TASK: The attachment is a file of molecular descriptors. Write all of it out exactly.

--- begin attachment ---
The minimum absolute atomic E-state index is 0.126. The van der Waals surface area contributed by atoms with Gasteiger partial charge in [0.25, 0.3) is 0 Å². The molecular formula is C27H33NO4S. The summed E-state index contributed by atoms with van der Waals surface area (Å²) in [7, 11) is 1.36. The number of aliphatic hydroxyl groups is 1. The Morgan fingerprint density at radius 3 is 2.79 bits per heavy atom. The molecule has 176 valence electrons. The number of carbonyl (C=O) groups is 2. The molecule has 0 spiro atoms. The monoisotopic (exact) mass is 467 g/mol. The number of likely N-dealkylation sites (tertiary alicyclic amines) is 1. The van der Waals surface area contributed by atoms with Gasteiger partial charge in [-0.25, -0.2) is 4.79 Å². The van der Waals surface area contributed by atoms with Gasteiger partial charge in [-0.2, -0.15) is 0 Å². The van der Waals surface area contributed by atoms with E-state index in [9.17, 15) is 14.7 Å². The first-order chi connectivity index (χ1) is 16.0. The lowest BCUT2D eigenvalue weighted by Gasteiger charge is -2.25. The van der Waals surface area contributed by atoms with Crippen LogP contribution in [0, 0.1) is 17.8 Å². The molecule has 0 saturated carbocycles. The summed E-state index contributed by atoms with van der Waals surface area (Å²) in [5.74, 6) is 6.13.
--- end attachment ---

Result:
The minimum absolute atomic E-state index is 0.126. The van der Waals surface area contributed by atoms with Gasteiger partial charge in [0.25, 0.3) is 0 Å². The molecular formula is C27H33NO4S. The summed E-state index contributed by atoms with van der Waals surface area (Å²) in [7, 11) is 1.36. The number of aliphatic hydroxyl groups is 1. The Morgan fingerprint density at radius 3 is 2.79 bits per heavy atom. The molecule has 176 valence electrons. The number of carbonyl (C=O) groups is 2. The molecule has 0 spiro atoms. The monoisotopic (exact) mass is 467 g/mol. The number of likely N-dealkylation sites (tertiary alicyclic amines) is 1. The van der Waals surface area contributed by atoms with Gasteiger partial charge in [-0.25, -0.2) is 4.79 Å². The van der Waals surface area contributed by atoms with Gasteiger partial charge in [-0.2, -0.15) is 0 Å². The van der Waals surface area contributed by atoms with E-state index in [9.17, 15) is 14.7 Å². The first-order chi connectivity index (χ1) is 16.0. The lowest BCUT2D eigenvalue weighted by Gasteiger charge is -2.25. The van der Waals surface area contributed by atoms with Crippen LogP contribution in [0, 0.1) is 17.8 Å². The molecule has 0 saturated carbocycles. The summed E-state index contributed by atoms with van der Waals surface area (Å²) in [5.74, 6) is 6.13.